As a teacher, I love this book because it points out parts of a text in a fun way. And, the simple and repetitive language enables beginning readers to take a turn reading aloud.
As a writer, I love this book because of its heart and its format. Grover is perfectly suited to be the main character with a consistent, teasing, goading voice. Stone’s use of reverse psychology is perfect for the 3-6 year old range. What power the child has when reading this book! By turning a page, they knock down a wall that Grover had built to prevent the page turn!
Several modern-day picture books use similar techniques to their advantage. Mo Willems’ We Are in a Book also uses humorous characters to investigate the parts of a book. Adam Lehrupt’s Do Not Open This Book entices young readers NOT to open the book, and NOT to turn the pages—silly reverse psychology akin to Grover’s. Herve Tullet’s Press Here gives children the power to make magic with their engagement in the book—by doing things such as pressing on a dot or tilting the book, Tullet’s images “move.”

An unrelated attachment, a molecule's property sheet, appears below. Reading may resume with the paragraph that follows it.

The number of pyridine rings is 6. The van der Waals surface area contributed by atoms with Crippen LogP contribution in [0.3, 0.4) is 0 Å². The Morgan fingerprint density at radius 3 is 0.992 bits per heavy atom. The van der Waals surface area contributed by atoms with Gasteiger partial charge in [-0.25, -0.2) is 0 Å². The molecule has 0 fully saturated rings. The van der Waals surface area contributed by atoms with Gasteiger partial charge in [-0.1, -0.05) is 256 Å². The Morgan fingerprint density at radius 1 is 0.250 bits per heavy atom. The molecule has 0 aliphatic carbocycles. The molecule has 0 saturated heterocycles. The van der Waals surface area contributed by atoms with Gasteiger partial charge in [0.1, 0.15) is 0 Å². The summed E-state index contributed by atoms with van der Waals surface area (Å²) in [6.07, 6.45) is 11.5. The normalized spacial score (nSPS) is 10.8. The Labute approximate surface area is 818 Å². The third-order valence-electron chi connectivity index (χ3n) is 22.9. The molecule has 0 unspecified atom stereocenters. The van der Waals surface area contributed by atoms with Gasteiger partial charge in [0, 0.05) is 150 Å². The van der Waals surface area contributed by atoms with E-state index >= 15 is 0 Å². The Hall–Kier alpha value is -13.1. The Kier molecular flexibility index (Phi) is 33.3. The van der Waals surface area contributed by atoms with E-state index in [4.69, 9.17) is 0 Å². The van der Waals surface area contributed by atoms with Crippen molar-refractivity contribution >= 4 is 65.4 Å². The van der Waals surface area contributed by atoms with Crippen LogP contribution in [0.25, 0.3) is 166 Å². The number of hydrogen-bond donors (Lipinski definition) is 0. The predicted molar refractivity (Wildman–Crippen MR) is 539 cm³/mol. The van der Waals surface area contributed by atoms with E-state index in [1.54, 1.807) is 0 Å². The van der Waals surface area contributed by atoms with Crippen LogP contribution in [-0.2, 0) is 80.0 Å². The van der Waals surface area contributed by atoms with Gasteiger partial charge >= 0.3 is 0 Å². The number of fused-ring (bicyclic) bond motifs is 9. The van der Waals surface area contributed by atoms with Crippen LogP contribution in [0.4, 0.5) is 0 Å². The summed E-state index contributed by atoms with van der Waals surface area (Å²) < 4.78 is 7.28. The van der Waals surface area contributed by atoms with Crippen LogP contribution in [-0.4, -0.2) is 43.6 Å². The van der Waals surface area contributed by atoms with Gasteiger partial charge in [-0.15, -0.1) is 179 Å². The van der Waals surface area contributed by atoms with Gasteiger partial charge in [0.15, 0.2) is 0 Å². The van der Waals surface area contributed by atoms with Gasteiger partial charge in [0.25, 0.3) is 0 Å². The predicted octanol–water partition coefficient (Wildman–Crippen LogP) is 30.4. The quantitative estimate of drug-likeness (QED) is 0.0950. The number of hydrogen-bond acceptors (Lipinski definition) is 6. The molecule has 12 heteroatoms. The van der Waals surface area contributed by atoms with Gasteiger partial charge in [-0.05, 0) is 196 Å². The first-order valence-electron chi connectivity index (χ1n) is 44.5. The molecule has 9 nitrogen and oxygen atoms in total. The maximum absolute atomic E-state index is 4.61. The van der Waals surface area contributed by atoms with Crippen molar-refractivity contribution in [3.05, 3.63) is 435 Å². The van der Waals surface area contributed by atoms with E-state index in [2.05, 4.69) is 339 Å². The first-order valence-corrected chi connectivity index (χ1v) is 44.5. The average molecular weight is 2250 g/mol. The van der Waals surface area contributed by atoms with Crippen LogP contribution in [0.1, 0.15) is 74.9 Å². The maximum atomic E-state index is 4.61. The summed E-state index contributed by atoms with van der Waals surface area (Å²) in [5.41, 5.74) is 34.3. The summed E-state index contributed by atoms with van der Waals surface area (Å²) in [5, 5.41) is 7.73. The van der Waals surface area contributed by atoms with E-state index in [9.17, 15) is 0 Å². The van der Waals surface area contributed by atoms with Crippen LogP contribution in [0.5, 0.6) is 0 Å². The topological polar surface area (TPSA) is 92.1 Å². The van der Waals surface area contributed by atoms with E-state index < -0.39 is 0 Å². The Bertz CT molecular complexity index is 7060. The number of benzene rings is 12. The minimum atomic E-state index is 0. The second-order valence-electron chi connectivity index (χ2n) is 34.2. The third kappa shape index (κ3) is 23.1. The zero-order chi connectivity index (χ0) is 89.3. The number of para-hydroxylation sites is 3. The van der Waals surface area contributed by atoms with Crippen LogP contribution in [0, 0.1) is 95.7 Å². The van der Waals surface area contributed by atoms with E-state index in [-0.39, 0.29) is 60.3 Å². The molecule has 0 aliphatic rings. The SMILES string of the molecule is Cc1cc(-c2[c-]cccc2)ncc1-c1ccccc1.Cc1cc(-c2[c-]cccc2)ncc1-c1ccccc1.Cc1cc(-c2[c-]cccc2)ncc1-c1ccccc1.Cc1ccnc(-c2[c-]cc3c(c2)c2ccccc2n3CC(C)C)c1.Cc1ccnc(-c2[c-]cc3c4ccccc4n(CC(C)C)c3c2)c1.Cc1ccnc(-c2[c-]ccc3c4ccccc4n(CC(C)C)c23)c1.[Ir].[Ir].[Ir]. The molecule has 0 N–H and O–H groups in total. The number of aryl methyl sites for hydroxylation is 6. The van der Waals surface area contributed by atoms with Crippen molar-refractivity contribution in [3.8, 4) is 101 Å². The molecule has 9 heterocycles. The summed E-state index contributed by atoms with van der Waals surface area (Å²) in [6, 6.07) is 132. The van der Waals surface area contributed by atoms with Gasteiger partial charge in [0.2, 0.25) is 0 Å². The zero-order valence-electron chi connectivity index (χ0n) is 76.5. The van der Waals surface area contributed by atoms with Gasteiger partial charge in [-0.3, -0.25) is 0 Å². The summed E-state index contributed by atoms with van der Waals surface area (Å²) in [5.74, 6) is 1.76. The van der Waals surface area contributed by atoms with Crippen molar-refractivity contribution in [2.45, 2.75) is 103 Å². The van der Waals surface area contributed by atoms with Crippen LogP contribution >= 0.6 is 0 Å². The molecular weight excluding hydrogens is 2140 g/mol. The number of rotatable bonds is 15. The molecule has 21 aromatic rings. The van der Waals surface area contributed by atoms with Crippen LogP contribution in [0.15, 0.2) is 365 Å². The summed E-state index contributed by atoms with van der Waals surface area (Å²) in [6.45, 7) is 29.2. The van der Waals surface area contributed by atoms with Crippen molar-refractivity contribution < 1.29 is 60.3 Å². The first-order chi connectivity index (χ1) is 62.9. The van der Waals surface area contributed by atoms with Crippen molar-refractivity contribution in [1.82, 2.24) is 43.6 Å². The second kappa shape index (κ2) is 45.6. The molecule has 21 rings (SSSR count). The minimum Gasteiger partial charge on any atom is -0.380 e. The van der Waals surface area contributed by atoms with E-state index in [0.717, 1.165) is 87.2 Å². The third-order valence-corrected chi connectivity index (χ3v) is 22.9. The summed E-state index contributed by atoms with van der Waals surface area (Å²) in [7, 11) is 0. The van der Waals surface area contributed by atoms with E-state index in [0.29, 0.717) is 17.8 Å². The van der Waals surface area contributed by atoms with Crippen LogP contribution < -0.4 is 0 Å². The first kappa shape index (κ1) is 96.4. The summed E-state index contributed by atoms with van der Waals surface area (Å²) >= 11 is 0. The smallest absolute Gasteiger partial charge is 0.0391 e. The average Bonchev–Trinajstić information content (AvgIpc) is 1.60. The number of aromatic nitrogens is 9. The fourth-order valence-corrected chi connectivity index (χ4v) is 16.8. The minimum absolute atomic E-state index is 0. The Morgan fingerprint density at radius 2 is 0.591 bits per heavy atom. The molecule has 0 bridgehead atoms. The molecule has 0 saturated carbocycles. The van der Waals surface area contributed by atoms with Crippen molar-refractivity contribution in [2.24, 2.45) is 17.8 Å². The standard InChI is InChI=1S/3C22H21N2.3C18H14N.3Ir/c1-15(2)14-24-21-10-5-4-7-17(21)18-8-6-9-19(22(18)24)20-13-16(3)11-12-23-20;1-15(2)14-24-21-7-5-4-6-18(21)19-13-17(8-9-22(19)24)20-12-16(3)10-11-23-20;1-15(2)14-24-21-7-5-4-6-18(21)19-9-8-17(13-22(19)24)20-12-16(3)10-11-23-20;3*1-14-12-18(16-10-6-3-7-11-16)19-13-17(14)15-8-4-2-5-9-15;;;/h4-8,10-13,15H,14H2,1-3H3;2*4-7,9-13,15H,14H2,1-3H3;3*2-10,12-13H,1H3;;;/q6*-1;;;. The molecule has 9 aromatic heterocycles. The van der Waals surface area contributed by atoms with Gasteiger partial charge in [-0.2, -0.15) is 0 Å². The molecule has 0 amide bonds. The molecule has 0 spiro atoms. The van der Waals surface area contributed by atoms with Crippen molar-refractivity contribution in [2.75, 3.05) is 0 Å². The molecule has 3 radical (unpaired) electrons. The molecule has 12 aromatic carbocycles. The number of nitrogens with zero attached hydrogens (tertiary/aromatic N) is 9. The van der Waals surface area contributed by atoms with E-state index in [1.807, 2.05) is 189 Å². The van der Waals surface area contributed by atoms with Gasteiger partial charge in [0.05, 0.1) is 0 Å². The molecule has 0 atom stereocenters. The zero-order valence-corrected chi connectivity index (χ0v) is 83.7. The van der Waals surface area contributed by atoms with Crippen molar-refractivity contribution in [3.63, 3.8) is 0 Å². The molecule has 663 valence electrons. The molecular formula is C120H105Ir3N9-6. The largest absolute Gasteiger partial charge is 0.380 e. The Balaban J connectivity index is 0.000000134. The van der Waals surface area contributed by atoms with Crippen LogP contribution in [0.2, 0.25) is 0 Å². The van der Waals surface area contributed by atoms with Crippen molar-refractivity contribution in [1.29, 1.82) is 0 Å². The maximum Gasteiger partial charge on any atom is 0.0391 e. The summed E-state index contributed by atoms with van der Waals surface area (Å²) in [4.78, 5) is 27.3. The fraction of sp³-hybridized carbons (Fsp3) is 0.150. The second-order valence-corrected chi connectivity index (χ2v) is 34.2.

I can’t say for certain if these recent books will all still be in circulation thirty years from now, though I have my hunches. For now, I’m pleased that The Monster at the End of This Book has survived for decades. And as long as there are actual physical books in future decades, this story will continue to be relevant.
What about you? What do you think gives a book staying power?
Don’t be afraid to leave a comment. Even though there is a monster at the top of this post, from what I’ve read, he’s really just a scaredy-cat.